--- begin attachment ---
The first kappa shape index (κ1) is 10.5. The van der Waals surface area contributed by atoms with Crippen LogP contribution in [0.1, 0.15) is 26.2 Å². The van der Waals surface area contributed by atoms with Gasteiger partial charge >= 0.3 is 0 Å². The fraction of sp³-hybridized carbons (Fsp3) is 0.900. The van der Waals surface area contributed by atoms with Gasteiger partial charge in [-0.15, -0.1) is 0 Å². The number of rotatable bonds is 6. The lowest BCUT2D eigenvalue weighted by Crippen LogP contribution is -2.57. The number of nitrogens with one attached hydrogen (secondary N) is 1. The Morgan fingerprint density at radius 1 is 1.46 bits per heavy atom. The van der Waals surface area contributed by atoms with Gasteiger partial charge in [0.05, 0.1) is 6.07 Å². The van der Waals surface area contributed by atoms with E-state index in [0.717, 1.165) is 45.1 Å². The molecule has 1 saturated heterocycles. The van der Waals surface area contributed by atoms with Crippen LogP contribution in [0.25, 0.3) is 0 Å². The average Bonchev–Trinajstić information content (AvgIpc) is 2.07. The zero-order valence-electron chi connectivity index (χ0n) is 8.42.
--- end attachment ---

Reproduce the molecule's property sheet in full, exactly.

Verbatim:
The first kappa shape index (κ1) is 10.5. The van der Waals surface area contributed by atoms with Crippen LogP contribution in [0.1, 0.15) is 26.2 Å². The van der Waals surface area contributed by atoms with Gasteiger partial charge >= 0.3 is 0 Å². The fraction of sp³-hybridized carbons (Fsp3) is 0.900. The van der Waals surface area contributed by atoms with Gasteiger partial charge in [-0.15, -0.1) is 0 Å². The number of rotatable bonds is 6. The lowest BCUT2D eigenvalue weighted by Crippen LogP contribution is -2.57. The number of nitrogens with one attached hydrogen (secondary N) is 1. The Morgan fingerprint density at radius 1 is 1.46 bits per heavy atom. The van der Waals surface area contributed by atoms with Gasteiger partial charge in [0.05, 0.1) is 6.07 Å². The van der Waals surface area contributed by atoms with E-state index in [0.717, 1.165) is 45.1 Å². The molecule has 1 saturated heterocycles. The van der Waals surface area contributed by atoms with Crippen LogP contribution in [0.25, 0.3) is 0 Å². The average Bonchev–Trinajstić information content (AvgIpc) is 2.07. The zero-order valence-electron chi connectivity index (χ0n) is 8.42.